Tuesday, October 03, 2006

Updated query

When Amy Williams finds herself unemployed, thanks to a surprising loss on Election Day, she realizes that she is ready for a change. Sick of political debate and gridlock, she impulsively accepts a position teaching high school English in an Atlanta suburb.

Brett Gallagher is young, brash and idealistic. Just out of a two-year stint working with Teach for America, she dreams of making the world (or at least the public school system) a more welcoming place for gay teens. She is charming and outgoing, but seemingly incapable of an actual relationship, preferring instead one night stands and casual flings.

Brett and Amy meet at an orientation for new teachers, and there is an immediate attraction. They spend the summer getting to know each other and falling in love despite their differences. By early fall, the two women are enjoying the bliss of a new relationship. But all of that changes when a gay student is harassed and the offender is given a slap on the wrist.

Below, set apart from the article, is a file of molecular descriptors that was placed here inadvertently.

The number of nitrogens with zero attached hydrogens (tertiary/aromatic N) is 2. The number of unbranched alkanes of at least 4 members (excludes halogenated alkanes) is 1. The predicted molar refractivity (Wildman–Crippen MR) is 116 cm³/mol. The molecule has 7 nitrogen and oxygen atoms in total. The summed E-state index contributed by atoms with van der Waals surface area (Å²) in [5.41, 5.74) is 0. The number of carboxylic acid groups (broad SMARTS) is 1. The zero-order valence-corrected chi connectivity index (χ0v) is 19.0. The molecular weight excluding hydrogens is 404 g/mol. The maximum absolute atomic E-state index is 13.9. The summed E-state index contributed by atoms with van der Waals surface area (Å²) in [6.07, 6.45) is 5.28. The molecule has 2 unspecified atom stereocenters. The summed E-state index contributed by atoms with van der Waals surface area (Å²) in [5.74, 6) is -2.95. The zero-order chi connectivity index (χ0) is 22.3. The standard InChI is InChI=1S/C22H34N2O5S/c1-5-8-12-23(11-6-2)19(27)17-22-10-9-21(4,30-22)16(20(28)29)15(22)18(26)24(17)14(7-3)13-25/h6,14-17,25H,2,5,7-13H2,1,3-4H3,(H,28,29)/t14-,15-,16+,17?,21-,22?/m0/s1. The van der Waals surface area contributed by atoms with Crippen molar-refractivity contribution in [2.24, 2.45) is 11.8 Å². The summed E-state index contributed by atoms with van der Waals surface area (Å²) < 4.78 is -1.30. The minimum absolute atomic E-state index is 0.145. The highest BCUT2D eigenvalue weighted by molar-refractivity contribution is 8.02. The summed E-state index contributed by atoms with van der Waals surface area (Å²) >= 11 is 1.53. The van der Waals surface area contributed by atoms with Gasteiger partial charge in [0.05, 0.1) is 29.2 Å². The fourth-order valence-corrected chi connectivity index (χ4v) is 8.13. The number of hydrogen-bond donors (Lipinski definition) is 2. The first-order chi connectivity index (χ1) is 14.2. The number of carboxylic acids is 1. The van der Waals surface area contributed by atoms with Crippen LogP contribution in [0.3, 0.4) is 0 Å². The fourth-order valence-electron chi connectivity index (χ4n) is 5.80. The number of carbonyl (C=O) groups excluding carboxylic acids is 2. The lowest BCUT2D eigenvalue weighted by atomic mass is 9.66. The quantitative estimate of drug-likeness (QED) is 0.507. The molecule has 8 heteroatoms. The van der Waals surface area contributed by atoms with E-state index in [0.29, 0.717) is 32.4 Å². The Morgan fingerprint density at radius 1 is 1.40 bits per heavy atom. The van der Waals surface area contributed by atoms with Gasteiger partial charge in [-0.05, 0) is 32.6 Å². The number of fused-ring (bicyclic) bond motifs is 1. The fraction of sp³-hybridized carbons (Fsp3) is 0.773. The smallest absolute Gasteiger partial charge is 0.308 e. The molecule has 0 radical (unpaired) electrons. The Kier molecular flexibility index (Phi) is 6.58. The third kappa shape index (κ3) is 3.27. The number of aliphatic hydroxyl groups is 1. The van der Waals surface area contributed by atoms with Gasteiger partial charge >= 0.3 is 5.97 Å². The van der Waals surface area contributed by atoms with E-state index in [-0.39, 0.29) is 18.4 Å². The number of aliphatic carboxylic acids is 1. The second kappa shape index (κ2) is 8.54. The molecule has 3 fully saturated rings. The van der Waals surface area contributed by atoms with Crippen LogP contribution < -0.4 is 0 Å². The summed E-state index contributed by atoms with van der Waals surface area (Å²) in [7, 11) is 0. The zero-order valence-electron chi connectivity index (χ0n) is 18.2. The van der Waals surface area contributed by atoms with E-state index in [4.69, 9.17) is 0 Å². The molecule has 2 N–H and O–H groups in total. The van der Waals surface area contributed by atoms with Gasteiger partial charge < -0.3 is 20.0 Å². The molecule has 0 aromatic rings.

The event brings to a head their contrasting views on life and politics. Brett risks her job by leading an unpopular crusade to convince the conservative school board to amend the student handbook. Despite parental outcry, she argues that they need to include sexual orientation as a protected group alongside race and religion. But Amy, who is uncomfortable in the limelight and fears drawing attention to their personal relationship, wants to work more subtly to teach her students about tolerance and diversity. This dichotomy places a great deal of strain on their fledgling relationship, and each must decide how much she is willing to compromise.

Complete at 85,000 words, Learning Curves is a love story about two women who seek the same goals, but follow different paths. Though the story stands on its own, I am currently working on a second novel starring some of the supporting characters. If you would like to read more about Brett and Amy, a full manuscript is available upon request.

1 comment:

Jane Doe said...

Hi Annie,
Couldn't find an email address.
You seem to have a lot to say in the comments section of I saw Your Nanny. If ever you wish to write a feature post, just send it our way!

Thanks for visiting the site so often!

Kindest Regards,
Jane Doe